St Nicks

Centre for nature and green living

In pursuit of an eco home: keeping warm

The author (in hi vis next to the house) organised a cycle tour of York Open Eco Homes in 2018, which visited the Fulford Passivhaus Plus – a home that generates more energy than its occupants use and keeps a more or less constant base temperature of 17°C.
The author (in hi vis next to the house) organised a cycle tour of York Open Eco Homes in 2018, which visited the Fulford Passivhaus Plus – a home that generates more energy than its occupants use and keeps a more or less constant base temperature of 17°C.

This post was originally written by our Outreach Officer Ivana Jakubkova for Your Local Link magazine column.

It may be getting harder to avoid news about climate change and global warming (should be “weirding” really) but it is easy to feel helpless and underestimate what we as individuals can achieve. What doesn’t get reported enough is the fact that taking action is a win win for both people and the planet. According to the Committee on Climate Change, around 40% of UK emissions come from households which means that our individual actions do matter and add up. A more environmentally friendly lifestyle is healthier for us, can be more comfortable and cheaper.

In this article we’ll be looking at keeping warm at home because houses are supposed to shelter us from the weather but often don’t very well, or cost a fortune to do so. The first part of reducing the environmental footprint and running costs of your home is finding out what they are. The best thing is to take regular readings, which can help you ensure that your supplier is not overcharging you, but a quick indicator is an Energy Performance Certificate (EPC) – if your home has one. If your EPC is A or B, then you’re very lucky to live in an unusually decent house and your bills as well as impact from heating it should be low. The average EPC in the UK, however, is D and most of us live in houses that get cold and damp if we can’t afford to keep the heating on – sadly, little has changed for the better since this report on the UK being dubbed the “cold man of Europe.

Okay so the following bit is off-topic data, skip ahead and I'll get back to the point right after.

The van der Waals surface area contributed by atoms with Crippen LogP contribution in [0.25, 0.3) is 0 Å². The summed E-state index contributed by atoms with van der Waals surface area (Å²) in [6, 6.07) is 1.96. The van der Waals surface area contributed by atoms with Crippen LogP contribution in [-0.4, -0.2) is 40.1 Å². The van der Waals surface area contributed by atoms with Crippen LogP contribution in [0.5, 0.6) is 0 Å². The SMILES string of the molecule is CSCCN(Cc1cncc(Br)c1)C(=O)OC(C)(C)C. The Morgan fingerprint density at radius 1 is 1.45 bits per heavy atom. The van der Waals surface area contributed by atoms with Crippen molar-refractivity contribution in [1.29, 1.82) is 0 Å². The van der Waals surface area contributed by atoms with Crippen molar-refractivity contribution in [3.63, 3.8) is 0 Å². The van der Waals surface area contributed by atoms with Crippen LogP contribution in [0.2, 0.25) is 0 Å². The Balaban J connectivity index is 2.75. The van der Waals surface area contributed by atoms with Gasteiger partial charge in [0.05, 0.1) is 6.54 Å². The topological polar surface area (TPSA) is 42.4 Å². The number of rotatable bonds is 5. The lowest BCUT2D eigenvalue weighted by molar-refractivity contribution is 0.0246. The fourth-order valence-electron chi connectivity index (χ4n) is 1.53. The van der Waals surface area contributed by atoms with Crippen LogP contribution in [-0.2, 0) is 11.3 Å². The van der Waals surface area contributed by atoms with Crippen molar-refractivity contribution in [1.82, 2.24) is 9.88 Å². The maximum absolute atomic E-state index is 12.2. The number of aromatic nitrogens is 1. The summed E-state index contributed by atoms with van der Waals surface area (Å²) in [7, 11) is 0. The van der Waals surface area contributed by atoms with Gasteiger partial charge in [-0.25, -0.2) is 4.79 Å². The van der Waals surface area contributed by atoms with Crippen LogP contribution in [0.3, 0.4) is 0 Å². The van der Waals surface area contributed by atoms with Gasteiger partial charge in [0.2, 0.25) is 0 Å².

Filters from a York Passivhaus - the one on the left filters "fresh" outside air coming in and the other inside air going out

Filters from a York Passivhaus showing the extent of the city’s air pollution problem – the one on the left filters “fresh” outside air coming in and the other inside air going out…

Creating a healthy cosy home is a balancing act between keeping heat in, whilst bringing fresh air in without the cold and drawing out moisture generated by our activities. The modern Fulford Passivhaus Plus maintains a more or less constant temperature of 17°C all year round, which can be topped up with one electric heater on particularly cold winter days. This is achieved with very high levels of insulation and careful ventilation which takes the heat from the outgoing stale air and passes it onto the incoming fresh air. This has the added advantage of reducing the amount of air pollution entering the house as the air gets filtered.

It may or may not be possible to retrofit your home to a Passivhaus standard but it’s always good to aim for the highest possible level of efficiency. To do so you need to find out where your house is leaking heat and plan remedial work – this graphic will give you a rough idea.   

A typical house loses around 35% or more through walls, 25% through the roof, 10% through windows, and 15% each between floor and draughts.

A typical house loses around 35% or more through walls, 25% through the roof, 10% through windows, and 15% each between floor and draughts. (Illustration by Caroline Miekina)

Even if you’re renting or not planning to permanently live in a house, there’s always something you can do to increase the thermal comfort and reduce your bills. Anyone can work on draughts for example; although home owners should aim to reduce the biggest losses. It may take years for the financial costs to be recouped but you and generations after you will literally feel the benefit of living in a house that’s warmer in winter and cooler in summer, which is not the case of purely aesthetics-driven house refits.